The lengthy statement that arrived on news desks left everyone in a state of shock - the Pune Warriors cricket staff included. Dasgupta was the man who broke the news to their auction team; Donald left rubbing his eyes in disbelief, Ganguly walked away from the door of the auction room in fury. "I know we were taking a tough stance," one Warriors official said, "but not this way. You are totally alienating yourself from the cricketing world. I do not know where it is going to lead us individually and Sahara as a company."

At the other side of the dispute, surprise is being cushioned by the comfort of paperwork. Or rather the lack of it. The BCCI says it awaits a formal notification from Sahara. IPL CEO Sundar Raman pointed out that it wasn't mandatory for the Pune Warriors to be at the auction. "We have not heard anything official - everything we know is from the media ... until we hear from Sahara, we cannot respond." Another IPL official said talk of new fixtures and an eight-team competition was "hypothetical … tomorrow they could turn up and play the first game". Until there is another turnaround settlement, though, that is as likely as the upcoming IPL season being litigation-free.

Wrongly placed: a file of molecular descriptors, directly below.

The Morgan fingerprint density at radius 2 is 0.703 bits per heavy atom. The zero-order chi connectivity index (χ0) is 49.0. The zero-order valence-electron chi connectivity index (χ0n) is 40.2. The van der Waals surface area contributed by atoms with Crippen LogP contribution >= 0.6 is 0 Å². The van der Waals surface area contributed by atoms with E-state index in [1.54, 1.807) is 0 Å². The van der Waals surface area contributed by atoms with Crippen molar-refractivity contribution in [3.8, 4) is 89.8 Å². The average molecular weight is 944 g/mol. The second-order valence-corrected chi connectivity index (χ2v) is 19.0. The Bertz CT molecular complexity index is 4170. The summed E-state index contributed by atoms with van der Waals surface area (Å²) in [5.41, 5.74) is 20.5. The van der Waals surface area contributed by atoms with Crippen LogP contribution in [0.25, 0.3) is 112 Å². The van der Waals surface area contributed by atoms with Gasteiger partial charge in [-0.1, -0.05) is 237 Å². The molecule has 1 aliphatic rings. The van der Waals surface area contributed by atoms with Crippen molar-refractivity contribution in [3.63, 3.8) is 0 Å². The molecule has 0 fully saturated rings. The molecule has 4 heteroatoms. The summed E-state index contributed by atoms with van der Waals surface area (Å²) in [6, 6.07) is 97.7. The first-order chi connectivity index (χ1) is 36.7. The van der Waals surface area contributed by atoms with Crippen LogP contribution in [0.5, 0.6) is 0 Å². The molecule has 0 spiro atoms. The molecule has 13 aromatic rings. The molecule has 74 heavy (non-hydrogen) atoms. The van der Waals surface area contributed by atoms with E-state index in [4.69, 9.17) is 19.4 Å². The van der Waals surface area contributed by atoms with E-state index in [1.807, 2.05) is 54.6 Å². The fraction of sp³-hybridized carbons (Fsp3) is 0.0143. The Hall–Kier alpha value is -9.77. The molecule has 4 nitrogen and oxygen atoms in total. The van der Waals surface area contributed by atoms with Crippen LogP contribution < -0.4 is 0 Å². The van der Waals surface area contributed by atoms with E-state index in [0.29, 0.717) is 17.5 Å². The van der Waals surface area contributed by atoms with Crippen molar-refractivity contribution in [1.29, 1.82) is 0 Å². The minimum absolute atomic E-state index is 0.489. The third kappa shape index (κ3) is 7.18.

"It is out of our hands, whatever happens now," a Warriors official said. "It is not for us to worry about. It is up to the franchise's top brass to deal with it. We can only sit back and watch the developments."

At 11.30am on Saturday the Pune Warriors cricket management team left Bangalore. Donald and Upton met Roy's son Sushanto, who was to be part of the auction team, on the flight to Mumbai. Upton watched the entire Roy press conference standing at the back of the room. When it was over, Sushanto passed Upton on his way out and said: "Bye, Paddy".

A Pune Warriors official said, with a resigned look: "This is done for good. These guys are not coming back."

Nagraj Gollapudi is assistant editor and Sharda Ugra senior editor at ESPNcricinfo

Comments have now been closed for this article

  • Vikram on February 7, 2012, 21:45 GMT

    @cricindia4life 1. It is a proven fact that BCCI has been rigid with their rules. The same rules applied to Mumbai Indians during the CL trophy... oh wait, it is NOT. 2. Running business? They signed the contract for 94 matches, but BCCI changed that to 74 matches later. You do not want business to be run similarly. 3. Childish behavior to ask for an even ground? If not, they should be given more purchasing power 4. Yes, it is only ethical to give away franchisees to those who also run the BCCI. In fact, that is a recommended business practice as well. I would pray for you with all my heart to not get into any sort of a business.

  • Vikram on February 7, 2012, 21:29 GMT

    Good that the Pune team also has a mental conditioning coach. Maybe they could lend him to the BCCI ;-)

  • Arjun on February 6, 2012, 16:46 GMT